Thursday, August 25, 2011

It's a House

When we started this home-buying adventure, we looked at a lot of funky houses, because they were in our price range. Most of them had memorable features, like a circular staircase (no, I can't go down that 3 or 4 times a night to get to the only bathroom!), or a steep driveway (it's icy here more months than not), or no driveway (just park down at Safeway and walk up the hill!?). One had a trap door in the deck. One had the only bathroom in between the bedrooms, no access from the living area. Some were in scary areas where the police would become your new best friend. One was next to an adult shop. One had extension cords coming out of windows and trailing to all the outbuildings. One had a circular couch sunk into the living room, perfect for drug parties, along with some interesting sky-lighted, growing rooms. Some had huge yards (we would need a goat) and some had no yard (hey, I can see from our bathroom window right into their kitchen).

And then we found "our" house. It had a picket fence with lilacs growing on it, a low-maintenance oasis in the back yard, and fun features in the house, like a rock fireplace. It was homey and had a view over the city and the mountain range. The neighborhood was quiet. But the bank turned it down because it needed too much fixing up of functional things like the roof and walls and floor. They just couldn't see the charm it oozed.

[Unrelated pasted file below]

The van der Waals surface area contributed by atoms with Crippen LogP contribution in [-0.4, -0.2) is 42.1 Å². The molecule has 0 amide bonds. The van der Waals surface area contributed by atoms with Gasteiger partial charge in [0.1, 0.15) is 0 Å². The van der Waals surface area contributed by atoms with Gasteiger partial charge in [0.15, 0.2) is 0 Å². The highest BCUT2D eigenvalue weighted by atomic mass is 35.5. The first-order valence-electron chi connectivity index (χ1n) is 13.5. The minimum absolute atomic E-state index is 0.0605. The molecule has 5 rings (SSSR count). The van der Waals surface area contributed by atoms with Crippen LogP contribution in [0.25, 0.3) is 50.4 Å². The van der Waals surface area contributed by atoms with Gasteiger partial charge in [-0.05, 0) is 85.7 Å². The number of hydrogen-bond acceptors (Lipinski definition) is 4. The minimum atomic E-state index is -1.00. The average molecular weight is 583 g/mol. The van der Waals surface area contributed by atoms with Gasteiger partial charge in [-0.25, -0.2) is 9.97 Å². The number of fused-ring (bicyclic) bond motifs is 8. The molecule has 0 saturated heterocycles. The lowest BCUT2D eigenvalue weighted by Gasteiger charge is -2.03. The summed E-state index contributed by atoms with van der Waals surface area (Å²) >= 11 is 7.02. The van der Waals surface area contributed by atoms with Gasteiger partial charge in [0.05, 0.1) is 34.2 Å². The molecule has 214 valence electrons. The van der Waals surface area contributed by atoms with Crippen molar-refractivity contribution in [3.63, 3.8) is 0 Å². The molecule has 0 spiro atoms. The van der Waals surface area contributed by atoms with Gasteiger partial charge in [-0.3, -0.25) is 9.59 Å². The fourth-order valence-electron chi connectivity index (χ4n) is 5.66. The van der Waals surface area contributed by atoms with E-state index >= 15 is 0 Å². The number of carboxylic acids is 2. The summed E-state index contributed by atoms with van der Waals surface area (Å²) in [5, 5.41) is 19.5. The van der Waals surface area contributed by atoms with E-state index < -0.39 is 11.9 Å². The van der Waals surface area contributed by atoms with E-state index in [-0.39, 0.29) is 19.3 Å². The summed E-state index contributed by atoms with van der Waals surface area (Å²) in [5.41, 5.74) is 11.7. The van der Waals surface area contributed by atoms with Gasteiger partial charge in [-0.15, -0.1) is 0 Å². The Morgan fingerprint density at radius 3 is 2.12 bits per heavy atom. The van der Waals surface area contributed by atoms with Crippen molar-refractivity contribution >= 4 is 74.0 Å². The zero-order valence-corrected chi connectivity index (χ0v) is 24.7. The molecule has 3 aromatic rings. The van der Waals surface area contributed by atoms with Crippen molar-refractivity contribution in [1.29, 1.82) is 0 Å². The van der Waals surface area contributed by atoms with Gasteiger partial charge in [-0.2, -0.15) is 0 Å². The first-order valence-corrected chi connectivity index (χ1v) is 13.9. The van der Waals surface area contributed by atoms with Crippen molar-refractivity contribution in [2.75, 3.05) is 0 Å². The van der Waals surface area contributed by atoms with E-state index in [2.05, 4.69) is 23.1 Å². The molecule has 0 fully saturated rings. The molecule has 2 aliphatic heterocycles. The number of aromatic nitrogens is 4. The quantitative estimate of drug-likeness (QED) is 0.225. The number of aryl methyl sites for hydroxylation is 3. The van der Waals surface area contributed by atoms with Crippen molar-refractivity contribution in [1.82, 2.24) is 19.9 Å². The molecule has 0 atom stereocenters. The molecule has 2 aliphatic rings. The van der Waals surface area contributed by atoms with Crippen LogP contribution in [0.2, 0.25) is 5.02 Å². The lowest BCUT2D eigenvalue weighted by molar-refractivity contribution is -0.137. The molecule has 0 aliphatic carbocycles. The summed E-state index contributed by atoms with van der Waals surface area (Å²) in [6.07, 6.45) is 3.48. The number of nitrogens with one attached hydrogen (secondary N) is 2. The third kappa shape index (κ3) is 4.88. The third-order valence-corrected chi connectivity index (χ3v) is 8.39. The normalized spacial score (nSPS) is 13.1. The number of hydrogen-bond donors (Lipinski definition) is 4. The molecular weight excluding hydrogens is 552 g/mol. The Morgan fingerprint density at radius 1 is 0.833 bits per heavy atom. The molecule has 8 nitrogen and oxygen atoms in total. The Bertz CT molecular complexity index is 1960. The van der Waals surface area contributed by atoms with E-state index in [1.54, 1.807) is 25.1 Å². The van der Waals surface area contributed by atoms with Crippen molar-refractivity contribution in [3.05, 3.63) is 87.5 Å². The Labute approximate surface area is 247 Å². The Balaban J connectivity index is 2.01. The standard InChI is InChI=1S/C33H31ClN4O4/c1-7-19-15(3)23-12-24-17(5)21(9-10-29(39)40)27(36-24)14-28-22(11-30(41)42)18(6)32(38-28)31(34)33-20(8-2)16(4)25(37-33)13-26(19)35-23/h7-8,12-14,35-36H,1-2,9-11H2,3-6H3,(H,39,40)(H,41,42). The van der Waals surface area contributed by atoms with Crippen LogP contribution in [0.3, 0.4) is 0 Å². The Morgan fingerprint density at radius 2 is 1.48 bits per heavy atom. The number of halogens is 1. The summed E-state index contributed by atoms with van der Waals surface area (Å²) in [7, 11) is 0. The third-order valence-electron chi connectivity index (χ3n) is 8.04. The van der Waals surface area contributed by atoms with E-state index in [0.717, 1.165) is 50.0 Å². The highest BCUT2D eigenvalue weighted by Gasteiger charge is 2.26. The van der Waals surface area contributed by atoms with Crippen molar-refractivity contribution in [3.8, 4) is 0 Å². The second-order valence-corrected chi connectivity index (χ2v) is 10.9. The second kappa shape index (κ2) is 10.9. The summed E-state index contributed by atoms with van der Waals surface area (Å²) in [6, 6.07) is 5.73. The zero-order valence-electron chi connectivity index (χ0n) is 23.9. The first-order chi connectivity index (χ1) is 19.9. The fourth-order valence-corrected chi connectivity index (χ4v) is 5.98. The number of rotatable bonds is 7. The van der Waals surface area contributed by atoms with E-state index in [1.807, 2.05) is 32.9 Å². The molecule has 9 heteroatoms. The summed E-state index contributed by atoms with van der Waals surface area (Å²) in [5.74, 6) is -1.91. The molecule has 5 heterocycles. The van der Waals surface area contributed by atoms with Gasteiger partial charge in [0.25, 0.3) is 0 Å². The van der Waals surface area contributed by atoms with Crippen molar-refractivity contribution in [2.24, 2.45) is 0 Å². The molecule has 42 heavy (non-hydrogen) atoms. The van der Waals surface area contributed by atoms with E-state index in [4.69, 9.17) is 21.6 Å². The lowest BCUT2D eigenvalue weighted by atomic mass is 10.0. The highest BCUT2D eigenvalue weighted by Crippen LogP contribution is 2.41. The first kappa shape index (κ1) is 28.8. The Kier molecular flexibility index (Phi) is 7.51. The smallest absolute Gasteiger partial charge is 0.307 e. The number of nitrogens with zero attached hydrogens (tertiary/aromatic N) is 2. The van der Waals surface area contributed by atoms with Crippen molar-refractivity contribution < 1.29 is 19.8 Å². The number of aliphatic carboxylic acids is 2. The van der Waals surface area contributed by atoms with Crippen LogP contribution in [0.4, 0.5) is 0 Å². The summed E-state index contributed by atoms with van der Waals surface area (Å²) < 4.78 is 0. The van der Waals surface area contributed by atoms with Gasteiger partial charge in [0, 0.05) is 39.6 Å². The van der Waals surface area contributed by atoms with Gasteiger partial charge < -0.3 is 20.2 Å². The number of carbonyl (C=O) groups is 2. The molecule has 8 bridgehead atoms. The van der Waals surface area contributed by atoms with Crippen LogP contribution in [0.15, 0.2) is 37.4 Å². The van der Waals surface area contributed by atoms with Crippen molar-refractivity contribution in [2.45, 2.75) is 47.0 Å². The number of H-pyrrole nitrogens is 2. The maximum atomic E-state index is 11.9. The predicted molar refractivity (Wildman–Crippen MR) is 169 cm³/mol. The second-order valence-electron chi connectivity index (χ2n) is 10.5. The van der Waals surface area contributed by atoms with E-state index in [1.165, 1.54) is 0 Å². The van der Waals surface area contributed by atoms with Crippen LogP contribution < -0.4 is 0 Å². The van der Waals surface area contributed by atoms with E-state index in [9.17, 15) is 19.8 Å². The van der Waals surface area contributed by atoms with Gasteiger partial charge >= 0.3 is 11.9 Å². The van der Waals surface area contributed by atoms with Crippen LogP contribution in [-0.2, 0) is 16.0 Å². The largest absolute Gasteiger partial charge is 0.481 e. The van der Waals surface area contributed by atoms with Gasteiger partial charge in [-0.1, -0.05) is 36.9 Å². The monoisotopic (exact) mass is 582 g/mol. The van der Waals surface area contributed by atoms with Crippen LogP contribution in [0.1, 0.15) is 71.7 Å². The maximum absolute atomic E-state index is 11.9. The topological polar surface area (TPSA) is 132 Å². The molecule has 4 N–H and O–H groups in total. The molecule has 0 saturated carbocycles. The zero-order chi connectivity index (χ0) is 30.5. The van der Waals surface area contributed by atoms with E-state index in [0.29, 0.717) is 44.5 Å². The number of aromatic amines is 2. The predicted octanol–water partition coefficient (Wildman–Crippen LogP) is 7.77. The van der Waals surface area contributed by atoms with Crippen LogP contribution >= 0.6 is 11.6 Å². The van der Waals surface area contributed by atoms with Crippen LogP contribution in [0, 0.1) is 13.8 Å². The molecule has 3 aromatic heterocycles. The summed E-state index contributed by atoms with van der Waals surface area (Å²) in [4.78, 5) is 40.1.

And they told me what kind of house they would finance. I knew immediately what houses those were; we had looked at them a few months earlier. They are new, and the builder was trying to short-sale them. But he wouldn't take less than $115k for them, and that was just out of our price range. Mostly, they are just squares, but one of them had a little charm - a kitchen window overlooking barns and fields, and a triangular back yard.

Garry looked around town for something else, but finally came back to those houses. The triangular one had been sold already. The builder had lost them to the bank, and they were in foreclosure. There were four squares left, and the cheapest one was at the top of our price range, $105k.

I pretty much shrugged and told him to do what he thought was best. I didn't even go look at it. He brought me papers on my lunch hour and I signed them in the car, putting an offer on the house. I knew - we're going to get this one. What I felt was resignation.

Throughout this process (and yes, we are buying that house), I have seen God work, and I have delighted in seeing His hand in this. I know it's where He wants us. There hasn't been a single glitch. It's been "ask and you will receive" at every corner. The realtor fixed two holes in the wall and found a free door handle to replace a broken one. When the stock market took a big dip, we locked in a low rate (4.375%). Even our insurance is cheaper than anyone thought possible, because we have been with Safeco for a long time and they gave us a great rate. This is the house God wants us in.

My head knows it well, and I am grateful. But at the same time, I am sad. There is no charm. It's just a bigger apartment. The vinyl siding will never need to be painted. The kitchen is laid out in a straight line, literally. Left to right, refrigerator, dishwasher, sink, stove. I am sure that a creative person would see it as a blank slate, ready for splashes of color and interesting features. Maybe one of them will help me.